Step-by-Step Windows Virtual Machine Creation

This is a step-by-step illustration of the steps mentioned in the Windows QEMU/KVM Virtual Machine on Linux guide. Read the article first before following this guide. The screenshots were taken on Fedora 31.

Created
October 16, 2019
Updated
March 30, 2020

Create a Virtual Machine

Launch Virtual Machine Manager (virt-manager). Begin a new virtual machine creation wizard.

virt-manager main window

I suppose you have downloaded a Windows installation disk image in the ISO format. If not, download it from the Microsoft website. Note that you may need to run a Windows download tool first if you are accessing the Windows download page from a Windows machine. Accessing the Windows download website from Linux gives you the ISO file directly.

Select the Windows installation ISO file and let the Virtual Machine Manager recognize it as Windows 10 (or change it manually if the automatic recognition fails).

virt-manager new vm select installation media type virt-manager new vm browse installation media virt-manager new vm select installation ISO file virt-manager new vm select operating system

Set the amount of RAM memory to be allocated to the virtual machine. The more, the better. Be careful to leave a sufficient amount of RAM to the host operating system. Same with the number of processor cores.

virt-manager new vm select RAM, CPU

Create a virtual hard drive for use in the virtual machine. More space can be allocated than what is actually available or used.

virt-manager new vm create virtual hard drive virt-manager new vm create virtual hard drive image

QCOW2 format of the virtual hard disk allows the creation of snapshots. RAW format is faster and does not support snapshots.

virt-manager new vm create virtual hard drive parameters virt-manager new vm select a virtual hard drive virt-manager new vm continue with selected hard drive

Check the Customize configuration before install option and click Finish.

virt-manager new vm finish

Unless I have a reason not to, I use UEFI instead of the legacy BIOS option.

In Fedora 32, there is a new OVMF_CODE.secboot.fd option, which enables Secure Boot in the virtual machine. It works without any issue. The only limitation is that all drivers installed in a Windows virtual machine need to be signed by Microsoft or by the Linux distribution in the case of Linux. Secure Boot can be easily turned off later in the UEFI of the virtual machine.

virt-manager new vm use UEFI

The virtual disks (both QCOW2 and RAW) grow when they are filled with data. To also shrink virtual disks after deleting some data, TRIM operation can be used. TRIM/discard must be supported by both the guest operating system and the virtual disk/virtual disk controller.

Virtio SCSI on QEMU supports TRIM. SATA, and IDE emulations do not. Virtio BLK may have added experimental TRIM support recently.

I use Virtio SCSI, attach the virtual hard drive to it and enable the discard unmap function to pass the TRIM command all the way to the virtual hard drive (and allow its size to be shrunk after deleting data).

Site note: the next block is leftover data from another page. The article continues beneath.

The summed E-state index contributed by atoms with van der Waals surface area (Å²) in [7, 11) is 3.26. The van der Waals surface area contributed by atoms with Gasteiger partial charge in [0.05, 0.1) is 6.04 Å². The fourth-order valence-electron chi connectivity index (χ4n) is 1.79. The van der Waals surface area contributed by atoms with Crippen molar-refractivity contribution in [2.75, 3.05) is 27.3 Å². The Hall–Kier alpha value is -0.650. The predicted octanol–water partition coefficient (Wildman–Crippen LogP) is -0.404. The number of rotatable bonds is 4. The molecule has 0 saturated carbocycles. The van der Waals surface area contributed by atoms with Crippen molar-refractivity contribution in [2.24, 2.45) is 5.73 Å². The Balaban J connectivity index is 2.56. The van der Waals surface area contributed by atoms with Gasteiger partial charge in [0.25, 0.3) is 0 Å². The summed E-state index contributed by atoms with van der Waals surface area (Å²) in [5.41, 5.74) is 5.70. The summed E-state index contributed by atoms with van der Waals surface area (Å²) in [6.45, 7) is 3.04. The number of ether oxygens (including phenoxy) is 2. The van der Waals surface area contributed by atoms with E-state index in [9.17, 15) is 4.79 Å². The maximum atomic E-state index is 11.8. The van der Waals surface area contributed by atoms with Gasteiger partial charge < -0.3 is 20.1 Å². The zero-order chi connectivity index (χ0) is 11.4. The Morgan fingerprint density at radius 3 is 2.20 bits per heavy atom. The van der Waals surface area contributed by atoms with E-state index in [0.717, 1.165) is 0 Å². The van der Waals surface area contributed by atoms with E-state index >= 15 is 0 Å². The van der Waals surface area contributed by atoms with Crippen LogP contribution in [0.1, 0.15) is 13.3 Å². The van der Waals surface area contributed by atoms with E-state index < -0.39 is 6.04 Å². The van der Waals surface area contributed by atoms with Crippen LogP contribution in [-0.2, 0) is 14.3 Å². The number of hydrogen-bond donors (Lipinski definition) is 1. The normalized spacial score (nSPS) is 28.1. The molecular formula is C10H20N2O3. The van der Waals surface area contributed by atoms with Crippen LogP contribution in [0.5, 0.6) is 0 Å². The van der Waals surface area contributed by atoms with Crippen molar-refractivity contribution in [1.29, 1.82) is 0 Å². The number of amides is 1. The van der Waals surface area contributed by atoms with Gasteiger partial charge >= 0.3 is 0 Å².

virt-manager new vm add VirtIO SCSI controller virt-manager new vm enable TRIM

Change the CPU topology if you wish so. Is there a difference between one dual-core CPU and two single-core ones? Maybe in the guest OS licensing.

virt-manager new vm CPU topology

Install the Guest Operating System

After the virtual machine is created, it will start and boot from the installation CD/DVD.

When Installing Linux

Installing Linux guests is straightforward, no additional drivers are usually needed. Everything should work out of the box.

When Installing Windows

The virtual machine will boot into the installation process.

virt-manager install guest os

Because I used the Virtio SCSI controller for the hard drive, and Windows does not have a Virtio SCSI driver, it does not see the virtual hard drive.

The driver can be loaded from the ISO file with the latest VirtIO drivers from Fedora (Windows Guest Drivers page, Fedora VirtIO drivers ISO download)

Fedora-provided VirtIO drivers are not digitally signed by Microsoft. If you selected UEFI with Secure Boot enabled during the virtual machine creation, you might need to use VirtIO drivers provided by RHEL or CentOS in the virtio-win package, or disable Secure Boot in the UEFI of the virtual machine.

virt-manager install guest os load drivers virt-manager install guest os load external drivers

Insert the ISO image with the VirtIO drivers and let the installer search for the Virtio SCSI driver for Windows 10.

virt-manager install guest os switch driver ISO virt-manager install guest os browse ISO for drivers virt-manager install guest os select driver virt-manager install guest os missing installation ISO

Insert back the Windows installation ISO image.

virt-manager install guest os insert back installation ISO

Now continue with the installation as usual by selecting the newly-detected virtual hard drive and clicking the Next button. It will create partitions automatically if you leave the space unallocated.

virt-manager install guest os select target partition

Once the operating system is installed, I let it install all updates.

virt-manager install guest os install updates virt-manager install guest os update apps

Install Missing Drivers

If there are any unrecognized devices in the Device Manager, insert back the VirtIO driver ISO and install all missing drivers:

virt-manager install guest os install missing drivers virt-manager install guest os insert driver ISO virt-manager install guest os search for drivers

Install Spice Guest Tools

Download the Windows guest tools (spice-guest-tools) from the SPICE guest tools download page. It will be an EXE file that can be installed on the guest Windows on the Virtual Machine.